‘Tis the season: A primer on the sacrament of reconciliation

Categories: Advent

By Sue Schulzetenberg-Gully
The Visitor

Bishop Donald Kettler has asked pastors in the St. Cloud Diocese to offer extra times for the sacrament of reconciliation during Advent.

The Visitor recently interviewed Father Mike Kellogg who explained the sacrament, the role of the priest and how it fits with the Advent season. Father Kellogg is pastor of St. Gall Parish in Tintah, St. Olaf Parish in Elbow Lake and St. Charles Parish in Herman.



Q. Describe what the sacrament of reconciliation is about.

A. It’s meant to bring us from brokenness to healing. Reconciliation is much more than just confessing. It’s being open to reconciling, and that means being open to God’s love and God’s forgiveness. When we are open to that, then we are able to grow in our faith and in our lives and realize that healing is happening. It is a sacrament of healing.

Q. We call the sacrament “confession” or “penance” or “reconciliation.” The words seem to describe different aspects of the same sacrament. Would you say that is accurate?

A. That is true. I like to use “reconciliation” because that includes the component of confession. We confess our sins not because God needs to know them (God already knows them), but we need to own them. We need to let another person know what we are struggling with, so we do not struggle alone.
When we confess our sins and we say them out loud, we take ownership of them, and then we can share them. We are not alone. There is another person in this world you have been able to share this with, and they still tell you that you are loved.

Q. Is that why it is important to confess sins to a priest rather than just silently praying to God?

A. Yes. … God already knows what our sins are. It’s for us (the people confessing), needing to say it out loud. There is a psychological need to say it out loud. We have to take ownership.
The priest can never reveal what is said in (confession). And you are able to know you are healed, that God’s grace is working through the person of this priest to bring you healing and guide you. As a priest it is one of the greatest honors for me to be with people who are opening their hearts up and wanting to be healed.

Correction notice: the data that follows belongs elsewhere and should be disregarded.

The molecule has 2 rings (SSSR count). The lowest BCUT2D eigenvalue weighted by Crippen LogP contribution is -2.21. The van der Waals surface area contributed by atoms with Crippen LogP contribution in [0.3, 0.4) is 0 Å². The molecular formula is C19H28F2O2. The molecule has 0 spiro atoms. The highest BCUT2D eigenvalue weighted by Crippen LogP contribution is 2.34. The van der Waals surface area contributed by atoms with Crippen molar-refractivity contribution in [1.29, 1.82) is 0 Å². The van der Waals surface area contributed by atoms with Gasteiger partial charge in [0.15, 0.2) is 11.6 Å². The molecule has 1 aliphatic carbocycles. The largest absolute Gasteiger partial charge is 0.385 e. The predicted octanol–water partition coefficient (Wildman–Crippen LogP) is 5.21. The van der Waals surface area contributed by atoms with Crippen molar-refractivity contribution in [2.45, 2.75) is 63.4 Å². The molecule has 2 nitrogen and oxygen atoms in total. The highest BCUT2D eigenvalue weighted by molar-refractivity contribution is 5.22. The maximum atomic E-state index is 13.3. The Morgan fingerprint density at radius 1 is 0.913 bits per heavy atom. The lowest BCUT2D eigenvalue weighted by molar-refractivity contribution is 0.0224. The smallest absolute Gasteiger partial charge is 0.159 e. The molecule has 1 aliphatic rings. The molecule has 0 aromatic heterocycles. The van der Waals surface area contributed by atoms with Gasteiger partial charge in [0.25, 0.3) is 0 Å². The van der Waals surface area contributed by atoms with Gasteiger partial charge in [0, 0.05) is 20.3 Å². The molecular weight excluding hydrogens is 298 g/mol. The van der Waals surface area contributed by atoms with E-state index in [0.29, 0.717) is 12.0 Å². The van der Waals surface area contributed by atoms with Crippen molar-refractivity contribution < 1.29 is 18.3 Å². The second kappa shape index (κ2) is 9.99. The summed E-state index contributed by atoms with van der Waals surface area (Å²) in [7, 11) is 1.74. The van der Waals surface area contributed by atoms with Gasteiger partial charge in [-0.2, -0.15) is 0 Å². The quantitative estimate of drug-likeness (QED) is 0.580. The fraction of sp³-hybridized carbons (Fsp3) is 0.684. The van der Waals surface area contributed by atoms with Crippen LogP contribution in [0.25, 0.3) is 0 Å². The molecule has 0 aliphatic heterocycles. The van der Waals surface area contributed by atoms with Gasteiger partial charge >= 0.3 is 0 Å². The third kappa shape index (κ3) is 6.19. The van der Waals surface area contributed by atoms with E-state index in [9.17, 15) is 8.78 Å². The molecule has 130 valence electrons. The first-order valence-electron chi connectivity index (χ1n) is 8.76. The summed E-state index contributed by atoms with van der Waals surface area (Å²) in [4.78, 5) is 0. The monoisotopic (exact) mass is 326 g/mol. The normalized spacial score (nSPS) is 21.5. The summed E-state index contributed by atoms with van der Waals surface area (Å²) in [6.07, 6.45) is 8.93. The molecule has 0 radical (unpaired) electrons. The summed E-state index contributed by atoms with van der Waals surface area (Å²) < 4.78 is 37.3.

Q. How often should a person go to reconciliation?

A. It is up to the person and depends on where they are on their spiritual journey. We are required to celebrate the sacrament once a year. If we are in a state of mortal sin, we need to celebrate the sacrament.
Some people find it spiritually nourishing on a regular basis. It’s almost as if it’s the rhythm of their life: to continually go and ask for forgiveness and open themselves to the grace of God. Other people don’t feel they need to go as often, and that’s up to each individual person and their confessor.

Q. What would you say to someone who hasn’t been to reconciliation for a long time and is hesitant to go back?

A. “Welcome back! I’m so proud of you [that] you came back. It takes a lot of courage. You’re always welcome. No matter what you’ve done, the forgiveness of God is constantly inviting you. You just have to accept it.”
Pope John Paul II, when he was first was elected pope, said, “Do not be afraid.” Never be afraid of the love of God.

Q. How does reconciliation fit with the Advent season?

A. Advent is the beginning of our liturgical year. Also, as we prepare for the birth of Christ and the new life of the incarnation, reconciliation makes infinite sense. We want to be able to free ourselves from sin to be able to embrace the grace of God and embrace the presence of Christ in a more full way.
It makes a lot of sense in Advent and in Lent. The sacrament can help us let go of stuff that holds us back from Christ and give us the encouragement and certainty that we are loved in spite of our sinfulness. We’re called to love others. The two greatest commandments are, “Love God with all your heart, soul and mind,” and “Love your neighbor as yourself.” Everything flows from those two. To be able to love we have to be open to being loved.